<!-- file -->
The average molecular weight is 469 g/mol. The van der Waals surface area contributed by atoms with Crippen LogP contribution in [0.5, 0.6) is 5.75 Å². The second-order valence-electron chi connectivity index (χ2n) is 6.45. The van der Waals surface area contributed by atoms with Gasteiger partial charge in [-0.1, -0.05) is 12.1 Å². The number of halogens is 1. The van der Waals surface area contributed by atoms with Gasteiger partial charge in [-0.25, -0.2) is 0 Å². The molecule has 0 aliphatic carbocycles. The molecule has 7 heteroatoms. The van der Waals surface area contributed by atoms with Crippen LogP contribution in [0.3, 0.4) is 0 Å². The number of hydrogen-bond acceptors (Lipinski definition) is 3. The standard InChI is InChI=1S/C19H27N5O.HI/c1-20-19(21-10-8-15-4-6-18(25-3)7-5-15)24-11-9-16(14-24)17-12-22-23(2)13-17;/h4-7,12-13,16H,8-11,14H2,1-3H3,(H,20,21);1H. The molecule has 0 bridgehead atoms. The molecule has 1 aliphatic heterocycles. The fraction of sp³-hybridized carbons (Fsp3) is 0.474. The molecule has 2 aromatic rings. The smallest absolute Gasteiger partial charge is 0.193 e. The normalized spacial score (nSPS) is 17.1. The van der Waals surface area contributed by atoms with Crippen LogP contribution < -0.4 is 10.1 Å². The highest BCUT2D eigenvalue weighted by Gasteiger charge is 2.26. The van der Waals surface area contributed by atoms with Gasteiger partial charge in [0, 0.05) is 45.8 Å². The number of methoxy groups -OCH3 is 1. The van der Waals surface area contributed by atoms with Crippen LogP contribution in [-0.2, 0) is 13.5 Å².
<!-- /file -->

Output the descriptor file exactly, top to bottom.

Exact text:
The average molecular weight is 469 g/mol. The van der Waals surface area contributed by atoms with Crippen LogP contribution in [0.5, 0.6) is 5.75 Å². The second-order valence-electron chi connectivity index (χ2n) is 6.45. The van der Waals surface area contributed by atoms with Gasteiger partial charge in [-0.1, -0.05) is 12.1 Å². The number of halogens is 1. The van der Waals surface area contributed by atoms with Gasteiger partial charge in [-0.25, -0.2) is 0 Å². The molecule has 0 aliphatic carbocycles. The molecule has 7 heteroatoms. The van der Waals surface area contributed by atoms with Crippen LogP contribution in [0.3, 0.4) is 0 Å². The number of hydrogen-bond acceptors (Lipinski definition) is 3. The standard InChI is InChI=1S/C19H27N5O.HI/c1-20-19(21-10-8-15-4-6-18(25-3)7-5-15)24-11-9-16(14-24)17-12-22-23(2)13-17;/h4-7,12-13,16H,8-11,14H2,1-3H3,(H,20,21);1H. The molecule has 0 bridgehead atoms. The molecule has 1 aliphatic heterocycles. The fraction of sp³-hybridized carbons (Fsp3) is 0.474. The molecule has 2 aromatic rings. The smallest absolute Gasteiger partial charge is 0.193 e. The normalized spacial score (nSPS) is 17.1. The van der Waals surface area contributed by atoms with Crippen LogP contribution < -0.4 is 10.1 Å². The highest BCUT2D eigenvalue weighted by Gasteiger charge is 2.26. The van der Waals surface area contributed by atoms with Gasteiger partial charge in [0, 0.05) is 45.8 Å². The number of methoxy groups -OCH3 is 1. The van der Waals surface area contributed by atoms with Crippen LogP contribution in [-0.2, 0) is 13.5 Å².